I Survived:: Lessons From Grown-up-ing
4. Did you know that when your A/C compressor and fan have blocks of ice in them, this impacts your heater’s ability to heat your house? I did not know this. Dumb me. I thought – heater and A/C. Two seasons. Two different machines. I also did not know that there are emergency coils that can help you have a bit of heat in case of emergency. This was an emergency. We ran on emergency heat for almost a week. I also now know just how many layers are necessary to prevent my cold self from going ice cube in a cold house. I learned to build better fires. I learned about how much wet wood sucks. {It is at this point that I need to say that I recognize the gift of that emergency heat. Maintaining power was a gift that I know many Houstonians did not have.}

5. Water. Never in my life could I have imagined that I would be without water more days than not in my first 27 days of this move. When the pipes quit dripping, We knew we still had 4-5 days of below freezing temperatures. It was time to be serious about rationing. This is why we planned and filled the bathtub. We have water. We have wood for fires. We can make this an adventure or we can kill each other. We did a little of both. But the lack of water went well beyond the freeze. Our well {yeah, I learned A LOT about wells} pipes all exploded. The pump broke. There are still things missing, but we have water after 2 weeks. I’ve never been more thankful to wash a dish.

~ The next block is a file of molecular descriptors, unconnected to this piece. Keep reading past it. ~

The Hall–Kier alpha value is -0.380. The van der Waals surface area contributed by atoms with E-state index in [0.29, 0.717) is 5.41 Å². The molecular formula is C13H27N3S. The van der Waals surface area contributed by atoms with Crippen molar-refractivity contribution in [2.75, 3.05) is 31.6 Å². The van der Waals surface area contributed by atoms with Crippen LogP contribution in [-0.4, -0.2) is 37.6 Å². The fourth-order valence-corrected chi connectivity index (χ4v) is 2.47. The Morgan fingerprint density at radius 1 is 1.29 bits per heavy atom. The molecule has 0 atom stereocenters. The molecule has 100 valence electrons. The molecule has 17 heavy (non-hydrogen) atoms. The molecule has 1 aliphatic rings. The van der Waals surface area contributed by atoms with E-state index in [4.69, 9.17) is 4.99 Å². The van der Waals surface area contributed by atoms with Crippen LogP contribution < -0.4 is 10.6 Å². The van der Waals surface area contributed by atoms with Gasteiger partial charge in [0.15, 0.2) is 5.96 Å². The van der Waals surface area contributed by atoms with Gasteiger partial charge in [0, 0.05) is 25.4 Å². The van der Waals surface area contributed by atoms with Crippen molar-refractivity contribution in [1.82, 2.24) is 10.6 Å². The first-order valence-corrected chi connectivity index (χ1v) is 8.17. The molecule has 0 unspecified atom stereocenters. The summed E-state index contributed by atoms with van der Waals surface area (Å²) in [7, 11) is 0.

I Survived:: Lessons From Grown-up-ingI could go on. What I know today, is that I have again proven that I can survive. Because of icy roads, we hardly moved for a week. My daughter had never seen snow, and by best estimate, we saw about 10” over the days. We have a large driveway hill that immediately became an ice slide. We had tears. We were frustrated. We laughed. We argued. And we made a memory that will never be forgotten. Neither will the smell from the inside of that dishes container.

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Lacy H
Lacy H. is the mom of two teenage girls - Anna Jane {2002} and Ally {2005} - and has been married to her partner in all things, Lucas, since 1998. A 4th generation Baylor Bear, she bleeds green and gold. You’ll often catch her listening to everything from Dr. Dre to Panic! At the Disco and watching “Criminal Minds” and “30 for 30” on TV. Her mid-life “growth” has included learning to play a pink bass and adding to her tattoo collection. This season has also moved her away from two decades of serving and leading in the Christian Church. Her personal journey through brokenness and healing grounds her life. Sometimes the road has taken turns filled with rebellion and pain, other times it has been beautiful and full, but it has always been an adventure. After years of crafting communication though the spoken word, she found a passion for writing. Continually fumbling through the messiness of life, all of her faith and doubt and healing can be found on her blog, The View From The Bathroom Floor. Lacy’s interests include LUSH, the weather {she has 6 weather apps}, knitting, podcasts, college football and growing up. You can follow Lacy on Facebook and Instagram @theviewfromthebathroomfloor and Twitter @lhilbrich.